In the previous post, I noted my fear that the Leopard OS wouldn't recognize any of the programs on the rescued hard disk of my defunct G3 iMac. Sure enough, with only two exceptions, attempting to launch these programs pops up an alert( ) message of the following type:
'Classic is not supported' alert message
The still-working exceptions are:
(1) Fetch 4.0.3, my FTP program; and
(2) Opera 6.03 (OS X users can now download Opera 9.62).

I find that I can run some of my G3 iMac's programs via emulation of the Classic Mac environment with a program called SheepShaver (I may or may not discuss the emulation thing later, given my mixed success with it).

Word processing and spreadsheets

For my text documents, loss of the Classic Mac environment is not a problem. Mac OS X's TextEdit word processor/text editor smoothly opens both SimpleText and text-only* Microsoft Word files; in the latter case I sometimes, depending on the Word version, see some

ufi˚¯ÛÎË„‡€ÿ”–À»√fl∂∆˛ √˝˘˘˘ÛÛÛ-type

strangeness at the beginning and end of a file, but it is simple enough to delete these characters and continue on my merry way.

*At least for the Word file formats on my computer, TextEdit does not 'translate' (render) images in Word documents; it will translate tables for more recent Word versions but not for older Word versions (e.g., Word 5.1 for the Macintosh).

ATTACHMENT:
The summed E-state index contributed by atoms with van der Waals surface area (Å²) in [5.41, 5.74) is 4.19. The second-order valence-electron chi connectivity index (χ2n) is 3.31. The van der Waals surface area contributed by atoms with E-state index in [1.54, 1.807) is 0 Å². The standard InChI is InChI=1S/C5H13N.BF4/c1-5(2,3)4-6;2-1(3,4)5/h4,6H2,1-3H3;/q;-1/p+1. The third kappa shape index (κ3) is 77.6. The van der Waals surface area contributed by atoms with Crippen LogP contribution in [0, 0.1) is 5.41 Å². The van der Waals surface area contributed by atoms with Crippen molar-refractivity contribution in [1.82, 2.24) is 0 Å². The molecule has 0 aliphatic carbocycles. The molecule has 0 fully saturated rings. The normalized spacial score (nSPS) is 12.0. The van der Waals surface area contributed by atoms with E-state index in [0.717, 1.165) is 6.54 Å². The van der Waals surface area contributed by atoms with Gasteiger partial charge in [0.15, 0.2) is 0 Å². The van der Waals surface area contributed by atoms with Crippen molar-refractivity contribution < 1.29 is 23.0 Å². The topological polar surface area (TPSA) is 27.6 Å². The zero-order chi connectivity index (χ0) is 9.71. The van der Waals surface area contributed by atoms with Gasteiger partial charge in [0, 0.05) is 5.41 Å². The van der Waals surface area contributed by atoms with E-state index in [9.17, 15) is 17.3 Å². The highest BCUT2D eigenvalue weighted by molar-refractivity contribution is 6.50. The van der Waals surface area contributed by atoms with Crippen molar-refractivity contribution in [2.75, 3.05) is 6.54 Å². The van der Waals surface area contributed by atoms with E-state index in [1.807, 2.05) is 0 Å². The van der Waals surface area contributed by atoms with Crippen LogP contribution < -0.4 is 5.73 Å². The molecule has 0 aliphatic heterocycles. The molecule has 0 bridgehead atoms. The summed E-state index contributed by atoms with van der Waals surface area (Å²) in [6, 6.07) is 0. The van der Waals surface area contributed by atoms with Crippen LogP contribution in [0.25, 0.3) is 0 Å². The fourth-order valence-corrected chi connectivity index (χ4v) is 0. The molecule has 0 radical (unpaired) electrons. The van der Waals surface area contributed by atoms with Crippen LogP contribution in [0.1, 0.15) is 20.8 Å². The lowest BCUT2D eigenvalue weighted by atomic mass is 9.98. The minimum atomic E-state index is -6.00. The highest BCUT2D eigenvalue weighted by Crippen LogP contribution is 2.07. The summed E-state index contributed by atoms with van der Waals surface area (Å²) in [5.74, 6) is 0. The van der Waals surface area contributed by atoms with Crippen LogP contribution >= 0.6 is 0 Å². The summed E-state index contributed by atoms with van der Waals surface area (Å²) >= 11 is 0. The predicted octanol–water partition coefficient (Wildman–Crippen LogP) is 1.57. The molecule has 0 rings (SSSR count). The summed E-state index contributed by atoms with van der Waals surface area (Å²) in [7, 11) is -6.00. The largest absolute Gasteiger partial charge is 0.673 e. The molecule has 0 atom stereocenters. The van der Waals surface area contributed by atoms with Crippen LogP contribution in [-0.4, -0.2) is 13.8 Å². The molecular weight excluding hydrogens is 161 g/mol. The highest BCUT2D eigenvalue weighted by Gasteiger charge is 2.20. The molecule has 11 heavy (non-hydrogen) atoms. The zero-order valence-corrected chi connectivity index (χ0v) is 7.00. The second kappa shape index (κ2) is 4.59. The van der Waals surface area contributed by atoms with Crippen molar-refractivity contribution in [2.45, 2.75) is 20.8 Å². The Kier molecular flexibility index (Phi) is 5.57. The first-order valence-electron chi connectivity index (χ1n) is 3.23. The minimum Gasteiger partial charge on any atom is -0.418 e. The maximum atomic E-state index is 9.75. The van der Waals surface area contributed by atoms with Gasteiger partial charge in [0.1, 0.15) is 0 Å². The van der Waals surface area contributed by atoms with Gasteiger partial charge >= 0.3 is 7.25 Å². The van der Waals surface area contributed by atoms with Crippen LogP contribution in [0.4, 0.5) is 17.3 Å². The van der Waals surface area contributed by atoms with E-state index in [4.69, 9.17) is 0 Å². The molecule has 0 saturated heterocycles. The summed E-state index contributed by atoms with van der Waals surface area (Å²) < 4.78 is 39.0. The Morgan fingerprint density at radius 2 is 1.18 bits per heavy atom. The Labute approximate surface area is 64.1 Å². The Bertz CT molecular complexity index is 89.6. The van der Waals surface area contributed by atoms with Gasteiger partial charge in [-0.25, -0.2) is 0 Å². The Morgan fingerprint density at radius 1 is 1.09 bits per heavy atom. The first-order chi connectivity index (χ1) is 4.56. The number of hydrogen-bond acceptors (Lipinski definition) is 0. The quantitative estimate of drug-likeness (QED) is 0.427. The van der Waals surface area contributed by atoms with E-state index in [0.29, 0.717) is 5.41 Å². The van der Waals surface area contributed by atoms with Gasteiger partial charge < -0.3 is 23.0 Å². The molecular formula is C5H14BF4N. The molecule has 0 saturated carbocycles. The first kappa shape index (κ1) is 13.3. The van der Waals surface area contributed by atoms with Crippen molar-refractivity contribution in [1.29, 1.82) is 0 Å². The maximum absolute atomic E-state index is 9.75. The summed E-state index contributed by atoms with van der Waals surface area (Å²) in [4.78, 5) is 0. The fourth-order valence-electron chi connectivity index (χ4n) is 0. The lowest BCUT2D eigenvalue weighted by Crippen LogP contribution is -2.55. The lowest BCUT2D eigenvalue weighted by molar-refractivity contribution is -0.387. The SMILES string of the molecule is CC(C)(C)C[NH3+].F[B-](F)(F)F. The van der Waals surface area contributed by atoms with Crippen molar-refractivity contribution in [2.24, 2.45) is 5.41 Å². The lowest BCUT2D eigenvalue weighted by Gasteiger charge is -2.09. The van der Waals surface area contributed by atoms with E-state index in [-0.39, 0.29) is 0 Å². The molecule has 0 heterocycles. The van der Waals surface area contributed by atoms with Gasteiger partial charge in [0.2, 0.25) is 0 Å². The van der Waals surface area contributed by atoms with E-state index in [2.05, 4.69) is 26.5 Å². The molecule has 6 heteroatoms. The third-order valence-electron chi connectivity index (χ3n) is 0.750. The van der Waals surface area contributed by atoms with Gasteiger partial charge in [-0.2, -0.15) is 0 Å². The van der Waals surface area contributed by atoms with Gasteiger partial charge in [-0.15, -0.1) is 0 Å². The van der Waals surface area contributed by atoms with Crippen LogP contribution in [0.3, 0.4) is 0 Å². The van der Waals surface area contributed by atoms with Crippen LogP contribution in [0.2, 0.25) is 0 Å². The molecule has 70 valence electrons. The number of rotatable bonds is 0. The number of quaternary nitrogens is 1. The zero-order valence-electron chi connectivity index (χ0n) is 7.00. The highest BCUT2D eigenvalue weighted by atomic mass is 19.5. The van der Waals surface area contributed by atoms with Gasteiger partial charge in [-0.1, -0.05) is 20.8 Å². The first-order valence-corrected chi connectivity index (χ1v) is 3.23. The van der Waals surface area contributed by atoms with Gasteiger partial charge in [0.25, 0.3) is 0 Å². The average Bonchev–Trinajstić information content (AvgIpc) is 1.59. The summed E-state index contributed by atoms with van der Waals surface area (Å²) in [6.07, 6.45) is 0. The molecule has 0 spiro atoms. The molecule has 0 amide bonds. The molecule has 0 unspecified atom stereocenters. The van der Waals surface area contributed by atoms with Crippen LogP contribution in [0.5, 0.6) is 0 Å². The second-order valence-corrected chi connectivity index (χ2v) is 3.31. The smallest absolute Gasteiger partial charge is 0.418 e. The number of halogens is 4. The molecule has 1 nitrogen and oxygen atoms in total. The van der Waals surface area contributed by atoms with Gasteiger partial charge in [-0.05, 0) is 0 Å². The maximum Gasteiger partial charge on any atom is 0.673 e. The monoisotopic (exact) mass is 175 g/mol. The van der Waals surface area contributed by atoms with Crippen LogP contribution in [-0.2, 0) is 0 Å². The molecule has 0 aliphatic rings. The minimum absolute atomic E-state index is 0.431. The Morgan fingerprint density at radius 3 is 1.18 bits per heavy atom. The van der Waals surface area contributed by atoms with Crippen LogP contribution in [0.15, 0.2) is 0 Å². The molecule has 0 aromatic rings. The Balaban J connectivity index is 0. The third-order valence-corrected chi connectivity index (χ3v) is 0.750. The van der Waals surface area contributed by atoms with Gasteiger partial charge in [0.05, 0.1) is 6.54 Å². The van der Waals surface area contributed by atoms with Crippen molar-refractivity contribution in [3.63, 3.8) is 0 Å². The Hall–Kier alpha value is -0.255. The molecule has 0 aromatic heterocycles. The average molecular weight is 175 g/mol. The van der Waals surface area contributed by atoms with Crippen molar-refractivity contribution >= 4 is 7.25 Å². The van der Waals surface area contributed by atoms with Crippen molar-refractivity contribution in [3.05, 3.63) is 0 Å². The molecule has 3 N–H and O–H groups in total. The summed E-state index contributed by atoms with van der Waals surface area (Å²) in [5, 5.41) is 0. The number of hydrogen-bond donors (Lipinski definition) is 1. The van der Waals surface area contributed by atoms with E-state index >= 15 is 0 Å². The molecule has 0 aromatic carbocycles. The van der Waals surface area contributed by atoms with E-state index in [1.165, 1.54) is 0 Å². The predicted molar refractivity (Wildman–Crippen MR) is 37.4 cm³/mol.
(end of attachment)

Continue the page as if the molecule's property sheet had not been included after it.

As a text editor for creating Web pages from scratch, TextEdit has two key features that SimpleText, its Classic predecessor, didn't have: (1) a Find (Command-F) function and (2) a spelling checker. For editing Web pages, myFile.html files created with TextEdit are opened by default with the Safari browser - I initially found this annoying - but the opener can be set to TextEdit via the "Open with" selection list in the file's Get Info (Command-I) window.

I was surprised to discover that my new iMac's software does not include AppleWorks, Apple's 'integrated' Word Processing/Drawing/Painting/Spreadsheet/Database/Communications/Presentation program. I have a number of AppleWorks spreadsheet files on my old computer's hard disk; AppleWorks 6 would open them on an Intel Mac, but AppleWorks 5, a Classic application and the version that I have on hand, will not, and thus they would seem to be 'beyond my reach', at least for the time being. In fact, there are no spreadsheet applications on my new iMac (despite the fact that spreadsheets are used to display iTunes' libraries and playlists); however, for $80 Apple will currently sell you the iWork application suite whose Numbers module can be used to create high-end spreadsheets.

"But I don't need fancy shmancy spreadsheets, and I don't want to pony up $80," you may be thinking; in this case you may want to check out the free OpenOffice office software suite. I downloaded OpenOffice a few days ago (it's a 163-MB download, which took a while over a dial-up connection, and I also had to learn the hard way that Firefox is a better browser choice for the download than is Safari, but I was ultimately successful); I can report that OpenOffice won't open AppleWorks spreadsheets but does capably open Microsoft Excel files.